PSMA therapy

One of the most frequent malignant cancers in men is prostate cancer and Lutetium 177 or PSMA therapy is the abbreviation for Prostate-Specific Membrane Antigen treatment. In the year 2012, 63.000 new prostatitis cases were diagnosed in Germany alone. PSMA may sound complicated at first glance but is actually quite simple: It is a surface feature of degenerated cells of the prostate that can produce the PSMA.

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Doctors and medical centres specialising in PSMA therapy

Specialists in the Field of PSMA therapy


Information About the Field of PSMA therapy

What is Lutetium 177 PSMA Therapy (Prostatis Treatment)?

With help of PSMA therapy, physicians are able to detect the characteristic surface of cancer cells and to dock them to a radioactive molecule (for example the Lutetium-177-PSMA-617). On one hand, doctors can make cancer cells visible, and on the other, they are able to radiate and destroy them. Studies have shown this therapy is well handled by patients and over 50% of all treated patients showed positive results.

PSMA therapy is not a routine therapy for patients with prostate cancer. It is more likely a worst case scenrario therapy when all past treatments have failed. Allthough a cure of the prostate is not always fully achieved, this therapy reduces the growth of cancer cells and relieves patients' discomforts.

Who is Eligible for PSMA Therapy?

PSMA therapy is for prostate cancer patients who have had unsuccessful operations, chemotherapies and hormone therapies, and whose cancer cells keep growing steadily. It is for those patients who have no other alternatives.

The extent to which PSMA treatment makes sense depends on several tests, which mainly concern kidneys and bone marrow. Only fully functional kidneys and healthy bone marrow with stable haematopoiesis (blood formation) provide suitable preconditions. Affected patients should seek the advice of their urologist.

How Exactly Does PSMA Therapy Work?

Before starting therapy, it is important to perform some examinations. These include parotid scintigraphy and kidney scintigraphy. During a scintigraphy, short-lived radioactive molecules are delivered to a patient’s organ so PSMA tissue can be detected by means of imaging techniques. In particular, kidney scintigraphy is accomplished to assess drainage between the kidneys.

After taking a blood sample to determine the important laboratory parameters, the therapy itself is applied intravenously via a catheter. In addition, it is important to cool the parotid glands to prevent the radioactive substance from accumulating and possibly damaging tissue. Moreover, it is necessary for the patient to drink a lot. He also receives a kidney infusion to protect the kidney in the best possible way and to quickly excrete the excess radiopharmaceutical.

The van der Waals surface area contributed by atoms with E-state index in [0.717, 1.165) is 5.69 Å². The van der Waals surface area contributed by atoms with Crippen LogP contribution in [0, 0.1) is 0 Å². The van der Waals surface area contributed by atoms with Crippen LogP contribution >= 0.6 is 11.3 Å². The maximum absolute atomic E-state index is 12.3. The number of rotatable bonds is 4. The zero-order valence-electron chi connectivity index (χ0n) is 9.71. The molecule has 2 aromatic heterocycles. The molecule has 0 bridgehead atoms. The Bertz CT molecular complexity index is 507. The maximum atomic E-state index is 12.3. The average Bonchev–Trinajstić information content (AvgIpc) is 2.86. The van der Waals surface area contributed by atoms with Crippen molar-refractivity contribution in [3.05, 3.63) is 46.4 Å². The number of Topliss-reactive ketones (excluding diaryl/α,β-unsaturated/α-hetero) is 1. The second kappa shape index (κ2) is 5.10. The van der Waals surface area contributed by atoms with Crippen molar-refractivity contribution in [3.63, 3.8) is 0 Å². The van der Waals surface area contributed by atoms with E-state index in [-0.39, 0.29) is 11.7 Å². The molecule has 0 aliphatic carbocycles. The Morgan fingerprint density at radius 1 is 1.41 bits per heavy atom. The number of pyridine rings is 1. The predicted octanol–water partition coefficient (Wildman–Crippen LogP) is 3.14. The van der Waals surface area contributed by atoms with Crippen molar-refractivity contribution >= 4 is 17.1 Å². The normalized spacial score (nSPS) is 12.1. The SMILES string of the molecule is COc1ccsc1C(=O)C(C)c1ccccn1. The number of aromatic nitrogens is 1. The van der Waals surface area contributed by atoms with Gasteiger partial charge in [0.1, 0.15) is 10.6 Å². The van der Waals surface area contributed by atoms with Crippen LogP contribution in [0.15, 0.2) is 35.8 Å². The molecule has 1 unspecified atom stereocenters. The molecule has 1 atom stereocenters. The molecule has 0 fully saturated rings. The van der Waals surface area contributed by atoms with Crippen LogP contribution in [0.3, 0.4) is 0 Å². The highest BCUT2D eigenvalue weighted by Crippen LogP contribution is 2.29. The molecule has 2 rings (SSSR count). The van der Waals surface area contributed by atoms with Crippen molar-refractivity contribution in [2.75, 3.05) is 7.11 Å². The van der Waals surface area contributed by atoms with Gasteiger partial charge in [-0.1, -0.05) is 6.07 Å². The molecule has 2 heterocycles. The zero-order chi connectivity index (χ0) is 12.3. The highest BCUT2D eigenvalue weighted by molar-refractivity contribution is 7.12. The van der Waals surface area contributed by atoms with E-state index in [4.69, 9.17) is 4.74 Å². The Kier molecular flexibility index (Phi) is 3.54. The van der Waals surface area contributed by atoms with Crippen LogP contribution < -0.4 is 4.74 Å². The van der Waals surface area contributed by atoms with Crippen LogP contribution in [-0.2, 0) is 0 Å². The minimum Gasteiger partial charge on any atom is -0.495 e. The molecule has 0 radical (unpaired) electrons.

When all of these conditions are met, Lutetium-177-PSMA-617 is injected intravenously through a vein into the arm. The following days at the hospital are used to monitor the patient and the therapy’s success. For this purpose, further scintigraphies of different body regions are performed to see if and how effectively the medicine works.

The radioactive molecule is lutetium-177 and the carrier protein is PSMA-617. Since both substances are linked and the PSMA-617 is mainly expressed by cancer cells of the prostate, it is possible to perform this therapy very efficiently. Entering the cancer cells, the Lutetium-177 radiates up to two millimeters into the surrounding tissue, whereas healthy parts of the prostate mostly remain undamaged. It does not matter how big or small the cancer cells are, the PSMA-617 acts as a navigator and directs the radioactive drug directly to its destination, the cancer cells.

If the patient's radioactive radiation level has fallen below the legal maximum value, he can leave the clinic. Normally, a new and final scintigram will be made after about 8 to 10 days. The therapy usually consists of three cycles, but may vary from patient to patient.

Are there Side Effects or Complications?

As with any radionuclide therapy, side effects and complications may occur during PSMA therapy. Generally, however, the treatment is very well tolerated. Occasionally, nausea may occur, although this can be treated with conventional medications. In addition, taste disorders and dry mouth (xerostomia) can occur due to the radioactive activity in the salivary glands. Since the radiopharmaceutical is excreted through the urine and intestines, the patient should drink and eat a lot to keep the activity of these organs high.

The Lutetium-177-PSMA-617 is also metabolized in the salivary glands. Here it can be so severely damaged that the typical form of xerostomia (dry mouth) occurs. To minimize this complication, the salivary glands (especially the parotid glands, the biggest salivary glands) are cooled down prior to treatment to reduce activity and thus protect them. Discrete changes in the blood chemistry can also appear, requiring regular blood check ups.

What Happens After Therapy?

Usually, patients can leave the hospital within two days after completion of therapy and follow-up examinations, provided they have fulfilled the radiation protection requirements. At least one week after treatment, a final scintigraphy is performed, with blood counts created every two weeks, and PSA levels monitored approximately four to eight weeks after the end of therapy.

Since patients still suffer from radioactivity even after leaving the clinic, they should take hygienic precautions and radiation protection very seriously. This initially includes reducing direct contact to other people or groups and to avoid travel as much as possible. When leaving the hospital, the patient will normally receive an information sheet containing important behavioral recommendations.


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